I am sometimes asked what inspired me to write a survival guide for women. Was I once the victim of a sexual assault? The answer is No, and I count myself lucky. Because when I think back, I put myself in some risky situations. I left home when I was eighteen, a very trusting girl. I really did believe people were basically good. It took a while for me to learn that trust should be earned, not given away. The inspiration for the book was another girl.
I met Jessica when she was sixteen. There was a very pretty girl standing at my door wearing cut-off shorts and a halter-top. She had big brown eyes, a blonde ponytail, high cheekbones, and a captivating smile. However, it wasn’t her beauty that I noticed first. It was Jessica’s energy. When she walked in, the kitchen grew brighter.
For several summers, Jessica babysat my children. She was a delight to have around—eager to please, quick to laugh, and endlessly inventive. On rainy days, she would devise elaborate treasure hunts for my little boys, writing clues on bits of paper she scattered through the house. She was kind, playful and funny. In one of my favorite photos, she wields a plastic sword and shield. “En garde!” My sons loved her. I loved her. If I’d had a daughter, I would have wanted her to be like Jessica.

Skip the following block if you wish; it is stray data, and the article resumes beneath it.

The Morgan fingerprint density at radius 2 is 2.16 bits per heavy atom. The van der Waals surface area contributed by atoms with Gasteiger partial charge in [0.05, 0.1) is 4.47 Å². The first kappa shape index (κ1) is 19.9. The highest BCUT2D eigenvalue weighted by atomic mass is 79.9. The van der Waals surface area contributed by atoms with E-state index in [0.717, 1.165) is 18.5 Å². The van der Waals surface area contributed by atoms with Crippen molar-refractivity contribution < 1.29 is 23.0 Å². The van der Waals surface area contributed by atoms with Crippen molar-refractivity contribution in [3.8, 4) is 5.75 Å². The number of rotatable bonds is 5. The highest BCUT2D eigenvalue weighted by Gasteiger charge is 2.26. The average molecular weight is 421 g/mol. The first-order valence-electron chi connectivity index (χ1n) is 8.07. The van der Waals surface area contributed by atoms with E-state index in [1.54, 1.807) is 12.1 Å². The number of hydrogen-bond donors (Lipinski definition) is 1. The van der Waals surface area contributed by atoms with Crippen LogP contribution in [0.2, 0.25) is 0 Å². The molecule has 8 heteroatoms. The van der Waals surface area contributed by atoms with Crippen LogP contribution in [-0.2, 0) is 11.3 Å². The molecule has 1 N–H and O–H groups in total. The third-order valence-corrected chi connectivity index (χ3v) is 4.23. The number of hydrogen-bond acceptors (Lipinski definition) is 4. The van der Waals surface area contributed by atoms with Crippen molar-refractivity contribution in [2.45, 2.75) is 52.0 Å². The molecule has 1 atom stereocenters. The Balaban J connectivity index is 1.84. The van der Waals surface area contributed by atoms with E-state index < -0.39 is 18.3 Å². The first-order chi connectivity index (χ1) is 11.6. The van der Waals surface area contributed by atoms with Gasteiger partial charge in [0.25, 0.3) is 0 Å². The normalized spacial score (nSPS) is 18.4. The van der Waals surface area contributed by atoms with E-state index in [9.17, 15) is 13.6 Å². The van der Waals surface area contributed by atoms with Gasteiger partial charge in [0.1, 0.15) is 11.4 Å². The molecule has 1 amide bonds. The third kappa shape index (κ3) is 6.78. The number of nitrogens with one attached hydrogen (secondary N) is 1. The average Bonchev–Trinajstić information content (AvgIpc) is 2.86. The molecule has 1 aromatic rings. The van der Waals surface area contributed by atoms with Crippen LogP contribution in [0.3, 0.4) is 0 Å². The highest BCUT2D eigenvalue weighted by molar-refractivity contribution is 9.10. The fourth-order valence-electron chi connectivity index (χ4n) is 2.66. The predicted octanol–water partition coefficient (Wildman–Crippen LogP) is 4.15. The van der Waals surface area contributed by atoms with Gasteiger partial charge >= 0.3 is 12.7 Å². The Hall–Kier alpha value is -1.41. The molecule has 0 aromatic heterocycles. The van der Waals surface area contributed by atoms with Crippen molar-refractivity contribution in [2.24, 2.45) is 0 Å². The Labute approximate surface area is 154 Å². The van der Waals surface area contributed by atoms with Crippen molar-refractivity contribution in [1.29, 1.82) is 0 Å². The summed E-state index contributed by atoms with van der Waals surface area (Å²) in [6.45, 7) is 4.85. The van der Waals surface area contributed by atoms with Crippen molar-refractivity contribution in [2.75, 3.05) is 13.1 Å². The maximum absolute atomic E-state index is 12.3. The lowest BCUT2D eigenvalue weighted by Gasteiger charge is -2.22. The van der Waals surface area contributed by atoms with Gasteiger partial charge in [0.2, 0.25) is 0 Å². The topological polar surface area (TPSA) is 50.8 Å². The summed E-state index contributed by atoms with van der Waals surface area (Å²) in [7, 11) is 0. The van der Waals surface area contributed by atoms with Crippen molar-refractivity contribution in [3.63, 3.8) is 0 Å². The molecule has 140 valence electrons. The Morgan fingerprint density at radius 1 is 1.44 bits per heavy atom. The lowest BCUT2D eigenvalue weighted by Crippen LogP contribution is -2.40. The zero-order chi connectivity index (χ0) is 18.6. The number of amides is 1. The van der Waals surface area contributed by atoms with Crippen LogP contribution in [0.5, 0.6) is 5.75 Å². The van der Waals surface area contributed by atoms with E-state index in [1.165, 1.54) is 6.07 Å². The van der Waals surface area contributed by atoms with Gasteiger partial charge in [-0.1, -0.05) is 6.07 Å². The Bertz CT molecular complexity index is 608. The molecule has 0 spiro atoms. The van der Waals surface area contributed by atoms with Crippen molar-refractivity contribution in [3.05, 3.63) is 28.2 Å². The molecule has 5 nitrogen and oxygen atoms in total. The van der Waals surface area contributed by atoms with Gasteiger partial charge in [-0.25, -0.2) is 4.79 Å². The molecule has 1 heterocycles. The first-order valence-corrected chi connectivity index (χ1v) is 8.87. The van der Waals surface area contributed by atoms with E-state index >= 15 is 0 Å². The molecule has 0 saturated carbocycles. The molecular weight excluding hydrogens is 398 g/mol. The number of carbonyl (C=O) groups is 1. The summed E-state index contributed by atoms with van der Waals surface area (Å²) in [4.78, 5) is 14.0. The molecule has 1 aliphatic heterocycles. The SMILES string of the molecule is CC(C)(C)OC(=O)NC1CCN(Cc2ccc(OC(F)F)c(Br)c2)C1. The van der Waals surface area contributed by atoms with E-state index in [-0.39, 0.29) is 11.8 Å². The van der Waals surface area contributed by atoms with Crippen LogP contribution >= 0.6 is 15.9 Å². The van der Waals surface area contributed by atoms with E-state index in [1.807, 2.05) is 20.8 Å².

We said our final good-byes the day before Jessica left for college. She had always dreamed of an acting career, and now she was about to enter a prestigious theater program. Jessica was excited, but also nervous. In one breath, she described feeling she was on the threshold of making her dreams come true, and in the next breath, she was wondering if she had the requisite talent to be a successful actress. “You’ll find out soon enough!” I joked. She laughed. “I’m sure I will!”
Six weeks later, Jessica’s nude body was found lying in a field. According to police, she had been drugged, raped, and savagely beaten. She was near death. The perpetrator was never identified. Because of the brutality of the crime, police believe that it wasn’t his first rape, nor is it likely to have been his last. Roy Hazelwood, a legendary instructor at the FBI’s Behavioral Sciences Unit at Quantico, Virginia, firmly believes that “when you’re dealing with rapes against strangers, I don’t think there’s a non-serial rapist. Some get caught before they become serial rapists.
Violence was not the end of Jessica’s story. After a couple of months, she was discharged from the hospital. Determined not to let what happened define her, Jessica cut her ties to the past. She left college. She changed her name, then she moved to another state, where nobody knew her. She found a job. After a few years passed, Jessica fell in love; today, she has children of her own. She seems happy. But she never got the opportunity to pursue her dream of being an actress. Whether it would have worked out or not, who knows? The point is that it wasn’t a dream Jessica decided to surrender. It was a dream that was taken away from her.